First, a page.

The Clancy Brothers:
keeping the faith

An interview by Tom Knapp,
March 1995

There seems to be an unquenchable thirst in the world for traditional Celtic music.

It's a thirst the Clancy Brothers helped create in the '60s and one they've helped satisfy for more than three decades. Liam, the youngest of the brothers, doesn't like to tally the years they've spent on the road. "Don't even remind us how long," he said, chuckling. With more than 50 albums to their credit, there's no denying the Clancys have made a permanent mark on Celtic culture. Many people credit them with giving the traditional music the boost it needed.

But how have the Clancy Brothers changed in three decades? "Not much," said nephew Robbie O'Connell, who joined the ensemble in 1977. The band's membership has altered slightly over the years. When Tommy Makem and Liam Clancy embarked on solo careers in the '70s, Bobby Clancy and Robbie O'Connell filled their slots. In 1990, brother Tommy Clancy died and Liam returned to the band. "We've been around forever," offered Liam. "We got older." Then he laughed. "Older but wiser."

Years on the road have given the Clancys much-needed seasoning, he said. "We're a bit like blues singers," he explained. "Blues singers kind of mellow into it as they go along. ... We're not as wild and woolly as we used to be. A little bit more mature." But the music? "It's very much the same as it was," he said.

Much of the Clancys' vast discography is being re-released on compact disc, he noted. "There's a boom, a massive new interest in Irish music, song and dance," he said. "We're all reaping the benefits of this renaissance." There's a flood of new Celtic musicians on the market -- including a big migration of American musicians to Ireland, where they write and record while steeping in the culture. The growth of Celtic music has taken many forms, from pure traditional renditions by the Clancy Brothers and the Chieftains to the new age renderings of Enya and Clannad. Each has its place, Liam said.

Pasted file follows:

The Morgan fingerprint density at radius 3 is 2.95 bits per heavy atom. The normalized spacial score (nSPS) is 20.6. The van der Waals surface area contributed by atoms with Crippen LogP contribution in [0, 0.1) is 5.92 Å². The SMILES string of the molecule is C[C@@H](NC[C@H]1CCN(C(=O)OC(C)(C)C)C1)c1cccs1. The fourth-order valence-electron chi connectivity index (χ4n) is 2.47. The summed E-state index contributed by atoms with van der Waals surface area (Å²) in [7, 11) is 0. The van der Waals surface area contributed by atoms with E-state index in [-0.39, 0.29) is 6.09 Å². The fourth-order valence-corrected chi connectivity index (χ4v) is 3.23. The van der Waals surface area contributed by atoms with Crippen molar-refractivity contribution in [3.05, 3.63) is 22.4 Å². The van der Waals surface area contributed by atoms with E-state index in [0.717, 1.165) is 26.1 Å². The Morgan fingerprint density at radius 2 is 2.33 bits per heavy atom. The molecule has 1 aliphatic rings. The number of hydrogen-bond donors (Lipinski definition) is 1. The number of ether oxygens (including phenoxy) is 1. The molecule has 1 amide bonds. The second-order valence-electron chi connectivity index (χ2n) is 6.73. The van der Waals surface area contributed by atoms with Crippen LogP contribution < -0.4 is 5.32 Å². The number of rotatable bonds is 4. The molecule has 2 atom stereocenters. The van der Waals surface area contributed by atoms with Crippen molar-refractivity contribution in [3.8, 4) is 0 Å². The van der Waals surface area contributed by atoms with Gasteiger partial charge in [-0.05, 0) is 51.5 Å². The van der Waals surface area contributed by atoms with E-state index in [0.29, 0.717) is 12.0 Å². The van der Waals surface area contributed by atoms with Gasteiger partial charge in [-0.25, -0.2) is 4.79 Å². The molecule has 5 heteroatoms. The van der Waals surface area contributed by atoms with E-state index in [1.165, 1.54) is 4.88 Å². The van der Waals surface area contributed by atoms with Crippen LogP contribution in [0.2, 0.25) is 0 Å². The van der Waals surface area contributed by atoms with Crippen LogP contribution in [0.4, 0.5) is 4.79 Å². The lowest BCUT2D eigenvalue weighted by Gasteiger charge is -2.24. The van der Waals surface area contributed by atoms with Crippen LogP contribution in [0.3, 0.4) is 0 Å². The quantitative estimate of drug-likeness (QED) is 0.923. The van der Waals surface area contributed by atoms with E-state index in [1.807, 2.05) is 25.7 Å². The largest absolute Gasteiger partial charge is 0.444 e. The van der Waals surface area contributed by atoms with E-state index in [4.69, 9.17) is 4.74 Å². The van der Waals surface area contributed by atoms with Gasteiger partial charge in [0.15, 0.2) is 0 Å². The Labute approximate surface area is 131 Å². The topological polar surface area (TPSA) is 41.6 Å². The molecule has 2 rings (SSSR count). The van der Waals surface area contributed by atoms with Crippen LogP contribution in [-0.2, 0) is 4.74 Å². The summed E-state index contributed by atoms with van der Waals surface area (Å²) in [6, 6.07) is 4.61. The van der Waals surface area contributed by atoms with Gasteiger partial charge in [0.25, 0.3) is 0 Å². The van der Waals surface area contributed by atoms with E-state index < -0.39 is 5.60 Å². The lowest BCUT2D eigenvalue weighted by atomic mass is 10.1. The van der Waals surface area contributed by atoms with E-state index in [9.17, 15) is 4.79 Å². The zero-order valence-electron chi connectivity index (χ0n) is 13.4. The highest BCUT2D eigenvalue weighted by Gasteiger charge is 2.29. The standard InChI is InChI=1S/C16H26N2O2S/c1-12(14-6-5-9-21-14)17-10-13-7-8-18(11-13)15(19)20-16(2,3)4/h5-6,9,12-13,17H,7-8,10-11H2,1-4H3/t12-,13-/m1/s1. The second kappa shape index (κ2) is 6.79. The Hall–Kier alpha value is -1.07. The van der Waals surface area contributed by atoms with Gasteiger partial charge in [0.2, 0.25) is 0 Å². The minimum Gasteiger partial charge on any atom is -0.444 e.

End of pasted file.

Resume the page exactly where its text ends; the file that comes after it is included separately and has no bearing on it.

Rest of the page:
"There are as many facets as there are people working in the field," he said. "It's all grist for the mill. It's all distilled through the souls of the people who play it." The management for Irish rock band U-2 is working with Atlantic Records to produce an album series called "Celtic Heartbeats," he said. The series will work mostly with new talent but "will hopefully find room for us old-timers."

Some Americans show their Irish only on St. Paddy's Day and to them, "Danny Boy" is the only real Irish hit. To the Clancys, who have plumbed the depths of Celtic tradition for a rich and varied playlist, that's a joke -- perhaps even an insult. "I think we scotched that one a long time ago," Liam said. "To me, 'Danny Boy' is schmaltzy. But the tune to 'Danny Boy,' the 'Londonderry Air,' is magnificent. The schmoozy, oozing quality of the words are what drive me crazy."